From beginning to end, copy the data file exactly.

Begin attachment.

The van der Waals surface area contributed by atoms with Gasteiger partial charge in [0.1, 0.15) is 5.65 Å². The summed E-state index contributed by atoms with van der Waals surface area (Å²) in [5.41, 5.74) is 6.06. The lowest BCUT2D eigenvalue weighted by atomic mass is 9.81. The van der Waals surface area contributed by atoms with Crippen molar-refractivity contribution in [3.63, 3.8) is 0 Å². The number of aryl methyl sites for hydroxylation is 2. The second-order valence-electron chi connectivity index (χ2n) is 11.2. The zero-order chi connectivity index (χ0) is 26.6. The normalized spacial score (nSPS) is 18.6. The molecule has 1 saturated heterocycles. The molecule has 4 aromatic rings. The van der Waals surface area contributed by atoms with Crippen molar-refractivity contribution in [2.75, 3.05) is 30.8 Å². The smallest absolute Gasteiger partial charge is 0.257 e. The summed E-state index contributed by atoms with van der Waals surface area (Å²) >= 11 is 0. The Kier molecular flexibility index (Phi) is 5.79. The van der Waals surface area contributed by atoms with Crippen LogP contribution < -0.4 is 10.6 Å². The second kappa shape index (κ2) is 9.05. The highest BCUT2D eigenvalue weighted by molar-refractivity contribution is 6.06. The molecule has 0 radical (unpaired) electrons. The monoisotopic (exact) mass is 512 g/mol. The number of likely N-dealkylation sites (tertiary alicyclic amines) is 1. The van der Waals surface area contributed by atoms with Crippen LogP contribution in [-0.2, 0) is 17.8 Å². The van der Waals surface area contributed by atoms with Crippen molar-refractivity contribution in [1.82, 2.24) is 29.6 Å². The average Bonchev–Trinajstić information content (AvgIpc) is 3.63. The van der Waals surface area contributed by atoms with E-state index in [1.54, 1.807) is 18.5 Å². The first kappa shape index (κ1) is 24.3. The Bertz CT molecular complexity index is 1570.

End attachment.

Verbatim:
The van der Waals surface area contributed by atoms with Gasteiger partial charge in [0.1, 0.15) is 5.65 Å². The summed E-state index contributed by atoms with van der Waals surface area (Å²) in [5.41, 5.74) is 6.06. The lowest BCUT2D eigenvalue weighted by atomic mass is 9.81. The van der Waals surface area contributed by atoms with Crippen molar-refractivity contribution in [3.63, 3.8) is 0 Å². The number of aryl methyl sites for hydroxylation is 2. The second-order valence-electron chi connectivity index (χ2n) is 11.2. The zero-order chi connectivity index (χ0) is 26.6. The normalized spacial score (nSPS) is 18.6. The molecule has 1 saturated heterocycles. The molecule has 4 aromatic rings. The van der Waals surface area contributed by atoms with Crippen molar-refractivity contribution in [2.75, 3.05) is 30.8 Å². The smallest absolute Gasteiger partial charge is 0.257 e. The summed E-state index contributed by atoms with van der Waals surface area (Å²) >= 11 is 0. The Kier molecular flexibility index (Phi) is 5.79. The van der Waals surface area contributed by atoms with Crippen LogP contribution < -0.4 is 10.6 Å². The second kappa shape index (κ2) is 9.05. The highest BCUT2D eigenvalue weighted by molar-refractivity contribution is 6.06. The molecule has 0 radical (unpaired) electrons. The monoisotopic (exact) mass is 512 g/mol. The number of likely N-dealkylation sites (tertiary alicyclic amines) is 1. The van der Waals surface area contributed by atoms with Crippen LogP contribution in [-0.2, 0) is 17.8 Å². The van der Waals surface area contributed by atoms with Crippen molar-refractivity contribution in [1.82, 2.24) is 29.6 Å². The average Bonchev–Trinajstić information content (AvgIpc) is 3.63. The van der Waals surface area contributed by atoms with E-state index in [1.54, 1.807) is 18.5 Å². The first kappa shape index (κ1) is 24.3. The Bertz CT molecular complexity index is 1570.